“Formzilla” and eHospital
1999 – 2002
The showcase piece of a hospital software suite, “Formzilla” was our internal nickname for a potential development nightmare: multi-page information-dense medical claim forms, editable in the browser. And though Formzilla was a beast, it was only one part of a needed solution. NDC’s current Windows software suite required sending out stacks of disks every time insurance companies changed their rules—which was all the time. They had been experimenting with electronic distribution for years and I realized the time was ripe for a browser-based solution with the maturation of Flash and AJAX.
Originally, software engineer but I proposed, built, and managed a UI/UX Team (front-end devs, designers, docs).
I built a working prototype in Flash for Formzilla. Upon seeing a demo, upper management approved an entire next-gen rewrite of the suite. I was given responsibility for the UI layer. I defined, requested, recruited, and led a UX team of designers, UI developers, and technical writers. I established visual design standards, coding practices, and UX methodologies, and created a database-driven online tool to track UX requirements/specs and turn them into documentation and API calls.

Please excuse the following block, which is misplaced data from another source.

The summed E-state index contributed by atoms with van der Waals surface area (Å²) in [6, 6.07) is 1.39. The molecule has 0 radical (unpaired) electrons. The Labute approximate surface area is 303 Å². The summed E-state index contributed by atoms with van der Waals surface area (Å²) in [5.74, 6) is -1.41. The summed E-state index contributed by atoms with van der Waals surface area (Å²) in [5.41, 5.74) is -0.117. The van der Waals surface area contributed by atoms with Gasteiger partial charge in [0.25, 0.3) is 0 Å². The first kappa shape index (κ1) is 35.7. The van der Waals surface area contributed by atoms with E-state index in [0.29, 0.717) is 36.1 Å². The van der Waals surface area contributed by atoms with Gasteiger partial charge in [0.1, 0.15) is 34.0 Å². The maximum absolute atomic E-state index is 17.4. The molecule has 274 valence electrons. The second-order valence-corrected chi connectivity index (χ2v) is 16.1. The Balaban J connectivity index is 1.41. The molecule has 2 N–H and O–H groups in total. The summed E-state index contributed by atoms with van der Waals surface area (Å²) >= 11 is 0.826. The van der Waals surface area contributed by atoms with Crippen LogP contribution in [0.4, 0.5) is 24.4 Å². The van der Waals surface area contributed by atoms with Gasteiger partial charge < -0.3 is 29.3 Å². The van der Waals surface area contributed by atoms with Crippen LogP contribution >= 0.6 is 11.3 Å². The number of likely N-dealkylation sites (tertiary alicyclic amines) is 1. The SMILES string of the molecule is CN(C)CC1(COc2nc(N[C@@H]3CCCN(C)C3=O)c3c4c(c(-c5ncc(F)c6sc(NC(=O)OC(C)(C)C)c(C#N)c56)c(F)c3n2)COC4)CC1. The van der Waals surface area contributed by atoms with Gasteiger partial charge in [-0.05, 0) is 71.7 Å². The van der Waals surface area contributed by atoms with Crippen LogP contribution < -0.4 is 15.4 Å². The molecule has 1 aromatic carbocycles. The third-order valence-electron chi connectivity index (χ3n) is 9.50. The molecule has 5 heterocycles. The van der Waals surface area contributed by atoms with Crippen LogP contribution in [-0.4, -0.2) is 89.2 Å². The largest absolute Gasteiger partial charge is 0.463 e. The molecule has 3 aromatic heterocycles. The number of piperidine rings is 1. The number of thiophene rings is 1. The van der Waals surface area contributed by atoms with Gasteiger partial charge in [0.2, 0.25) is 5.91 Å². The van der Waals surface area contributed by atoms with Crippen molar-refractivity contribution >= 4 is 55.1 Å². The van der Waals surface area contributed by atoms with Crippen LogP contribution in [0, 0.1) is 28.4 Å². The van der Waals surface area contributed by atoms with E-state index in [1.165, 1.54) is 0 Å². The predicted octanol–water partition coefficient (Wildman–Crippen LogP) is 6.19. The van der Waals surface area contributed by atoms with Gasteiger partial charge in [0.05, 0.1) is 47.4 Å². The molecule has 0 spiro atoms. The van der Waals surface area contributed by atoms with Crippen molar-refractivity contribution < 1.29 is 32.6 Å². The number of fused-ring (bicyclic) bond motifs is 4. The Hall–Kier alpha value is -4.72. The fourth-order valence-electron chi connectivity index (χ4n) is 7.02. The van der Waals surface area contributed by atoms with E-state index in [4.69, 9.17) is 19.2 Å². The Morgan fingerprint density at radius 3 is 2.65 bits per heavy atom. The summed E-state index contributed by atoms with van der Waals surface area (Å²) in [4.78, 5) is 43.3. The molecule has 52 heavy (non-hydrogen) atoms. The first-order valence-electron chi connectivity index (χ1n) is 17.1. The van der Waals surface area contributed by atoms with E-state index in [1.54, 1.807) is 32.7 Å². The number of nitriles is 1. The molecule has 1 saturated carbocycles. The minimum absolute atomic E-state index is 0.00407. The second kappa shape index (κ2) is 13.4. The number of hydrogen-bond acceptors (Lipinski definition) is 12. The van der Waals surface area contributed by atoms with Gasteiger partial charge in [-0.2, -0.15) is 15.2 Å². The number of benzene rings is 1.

I led contextual inquiry onsite in hospital billing offices and ran usability tests with internal subjects and external beta users. As a team, we created and prioritized personas, persona maps, use cases, use case maps, contexts, and APIs. I hired an external agency to set design direction then my team turned their artifacts into an online visual style guide and UI components for Flash and HTML. I also personally designed and coded Formzilla.
The on-premise legacy green-screen systems we were trying to displace were ugly and cumbersome but they were fast. I went back to the drawing board—the user’s goal. In this case, their main task was to correct errors. Instead of loading an entire claim form at once, I had the team break the loading into two parts: first, the error list; second, the entire claim. A good “biller” could fix all the errors in the error list in seconds without waiting for the entire form to load. System performance was technically much slower but their time-to-completion could actually be faster.
Prototype led to approval of entire project and staffing. Built the first user experience team at NDC. The UI layer of eHospital hit every milestone ahead of time and the product was a hit for NDC—eventually in use at over a thousand hospitals in the US. My work with “Formzilla” led to Macromedia hiring me to be the product designer for new Flash products.